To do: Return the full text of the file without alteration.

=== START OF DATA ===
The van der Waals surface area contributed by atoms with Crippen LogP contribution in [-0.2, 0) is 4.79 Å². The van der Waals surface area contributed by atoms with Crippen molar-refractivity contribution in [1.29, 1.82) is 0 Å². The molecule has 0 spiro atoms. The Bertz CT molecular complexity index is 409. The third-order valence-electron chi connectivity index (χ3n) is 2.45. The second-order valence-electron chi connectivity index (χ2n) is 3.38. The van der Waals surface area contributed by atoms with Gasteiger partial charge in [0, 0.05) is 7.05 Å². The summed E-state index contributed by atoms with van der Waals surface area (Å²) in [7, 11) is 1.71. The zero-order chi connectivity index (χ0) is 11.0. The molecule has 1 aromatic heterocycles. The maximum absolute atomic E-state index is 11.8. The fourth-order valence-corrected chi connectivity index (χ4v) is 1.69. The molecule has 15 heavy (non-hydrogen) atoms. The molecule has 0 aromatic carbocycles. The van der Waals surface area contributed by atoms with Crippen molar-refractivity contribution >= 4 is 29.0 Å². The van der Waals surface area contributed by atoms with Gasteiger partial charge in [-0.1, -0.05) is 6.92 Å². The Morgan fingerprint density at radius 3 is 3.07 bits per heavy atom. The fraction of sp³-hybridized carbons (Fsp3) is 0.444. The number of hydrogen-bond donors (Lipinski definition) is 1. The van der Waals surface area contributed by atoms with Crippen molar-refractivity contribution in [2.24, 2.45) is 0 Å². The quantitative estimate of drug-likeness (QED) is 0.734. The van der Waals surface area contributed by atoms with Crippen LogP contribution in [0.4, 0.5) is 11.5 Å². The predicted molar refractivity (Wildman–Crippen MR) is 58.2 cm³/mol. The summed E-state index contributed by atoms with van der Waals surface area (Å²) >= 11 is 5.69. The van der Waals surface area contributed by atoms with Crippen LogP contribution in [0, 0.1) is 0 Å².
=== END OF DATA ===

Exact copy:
The van der Waals surface area contributed by atoms with Crippen LogP contribution in [-0.2, 0) is 4.79 Å². The van der Waals surface area contributed by atoms with Crippen molar-refractivity contribution in [1.29, 1.82) is 0 Å². The molecule has 0 spiro atoms. The Bertz CT molecular complexity index is 409. The third-order valence-electron chi connectivity index (χ3n) is 2.45. The second-order valence-electron chi connectivity index (χ2n) is 3.38. The van der Waals surface area contributed by atoms with Gasteiger partial charge in [0, 0.05) is 7.05 Å². The summed E-state index contributed by atoms with van der Waals surface area (Å²) in [7, 11) is 1.71. The zero-order chi connectivity index (χ0) is 11.0. The molecule has 1 aromatic heterocycles. The maximum absolute atomic E-state index is 11.8. The fourth-order valence-corrected chi connectivity index (χ4v) is 1.69. The molecule has 15 heavy (non-hydrogen) atoms. The molecule has 0 aromatic carbocycles. The van der Waals surface area contributed by atoms with Crippen molar-refractivity contribution >= 4 is 29.0 Å². The van der Waals surface area contributed by atoms with Gasteiger partial charge in [-0.1, -0.05) is 6.92 Å². The Morgan fingerprint density at radius 3 is 3.07 bits per heavy atom. The fraction of sp³-hybridized carbons (Fsp3) is 0.444. The number of hydrogen-bond donors (Lipinski definition) is 1. The van der Waals surface area contributed by atoms with Crippen molar-refractivity contribution in [2.24, 2.45) is 0 Å². The quantitative estimate of drug-likeness (QED) is 0.734. The van der Waals surface area contributed by atoms with Crippen LogP contribution in [0.4, 0.5) is 11.5 Å². The predicted molar refractivity (Wildman–Crippen MR) is 58.2 cm³/mol. The summed E-state index contributed by atoms with van der Waals surface area (Å²) >= 11 is 5.69. The van der Waals surface area contributed by atoms with Crippen LogP contribution in [0, 0.1) is 0 Å².